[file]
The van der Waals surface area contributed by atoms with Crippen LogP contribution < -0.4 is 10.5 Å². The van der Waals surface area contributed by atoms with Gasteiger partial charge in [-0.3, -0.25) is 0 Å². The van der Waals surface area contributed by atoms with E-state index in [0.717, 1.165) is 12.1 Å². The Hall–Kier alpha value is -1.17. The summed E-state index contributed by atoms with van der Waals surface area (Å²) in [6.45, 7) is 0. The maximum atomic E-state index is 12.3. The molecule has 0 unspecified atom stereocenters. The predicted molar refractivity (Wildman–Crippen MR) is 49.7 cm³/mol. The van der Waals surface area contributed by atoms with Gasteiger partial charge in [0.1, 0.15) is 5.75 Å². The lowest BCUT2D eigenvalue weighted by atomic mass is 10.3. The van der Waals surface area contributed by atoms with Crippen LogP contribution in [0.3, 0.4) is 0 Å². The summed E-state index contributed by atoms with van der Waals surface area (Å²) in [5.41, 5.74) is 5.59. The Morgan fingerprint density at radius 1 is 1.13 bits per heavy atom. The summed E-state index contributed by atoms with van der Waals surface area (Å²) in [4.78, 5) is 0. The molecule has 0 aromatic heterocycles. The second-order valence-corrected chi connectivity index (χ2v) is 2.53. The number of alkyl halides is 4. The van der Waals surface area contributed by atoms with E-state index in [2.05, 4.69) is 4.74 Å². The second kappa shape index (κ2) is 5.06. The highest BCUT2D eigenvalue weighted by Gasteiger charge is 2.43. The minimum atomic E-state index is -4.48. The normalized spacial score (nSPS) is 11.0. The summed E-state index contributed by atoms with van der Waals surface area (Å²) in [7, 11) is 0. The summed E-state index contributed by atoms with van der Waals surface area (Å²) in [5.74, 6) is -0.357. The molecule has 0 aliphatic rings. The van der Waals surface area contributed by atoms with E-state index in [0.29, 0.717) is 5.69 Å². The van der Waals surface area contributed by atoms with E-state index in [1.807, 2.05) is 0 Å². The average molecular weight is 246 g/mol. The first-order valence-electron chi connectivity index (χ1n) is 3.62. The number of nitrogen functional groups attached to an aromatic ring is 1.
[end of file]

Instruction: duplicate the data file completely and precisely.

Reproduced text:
The van der Waals surface area contributed by atoms with Crippen LogP contribution < -0.4 is 10.5 Å². The van der Waals surface area contributed by atoms with Gasteiger partial charge in [-0.3, -0.25) is 0 Å². The van der Waals surface area contributed by atoms with E-state index in [0.717, 1.165) is 12.1 Å². The Hall–Kier alpha value is -1.17. The summed E-state index contributed by atoms with van der Waals surface area (Å²) in [6.45, 7) is 0. The maximum atomic E-state index is 12.3. The molecule has 0 unspecified atom stereocenters. The predicted molar refractivity (Wildman–Crippen MR) is 49.7 cm³/mol. The van der Waals surface area contributed by atoms with Gasteiger partial charge in [0.1, 0.15) is 5.75 Å². The lowest BCUT2D eigenvalue weighted by atomic mass is 10.3. The van der Waals surface area contributed by atoms with Crippen LogP contribution in [0.3, 0.4) is 0 Å². The summed E-state index contributed by atoms with van der Waals surface area (Å²) in [5.41, 5.74) is 5.59. The Morgan fingerprint density at radius 1 is 1.13 bits per heavy atom. The summed E-state index contributed by atoms with van der Waals surface area (Å²) in [4.78, 5) is 0. The molecule has 0 aromatic heterocycles. The second-order valence-corrected chi connectivity index (χ2v) is 2.53. The number of alkyl halides is 4. The van der Waals surface area contributed by atoms with E-state index in [2.05, 4.69) is 4.74 Å². The second kappa shape index (κ2) is 5.06. The highest BCUT2D eigenvalue weighted by Gasteiger charge is 2.43. The minimum atomic E-state index is -4.48. The normalized spacial score (nSPS) is 11.0. The summed E-state index contributed by atoms with van der Waals surface area (Å²) in [7, 11) is 0. The summed E-state index contributed by atoms with van der Waals surface area (Å²) in [5.74, 6) is -0.357. The molecule has 0 aliphatic rings. The van der Waals surface area contributed by atoms with E-state index in [0.29, 0.717) is 5.69 Å². The van der Waals surface area contributed by atoms with E-state index in [1.807, 2.05) is 0 Å². The average molecular weight is 246 g/mol. The first-order valence-electron chi connectivity index (χ1n) is 3.62. The number of nitrogen functional groups attached to an aromatic ring is 1.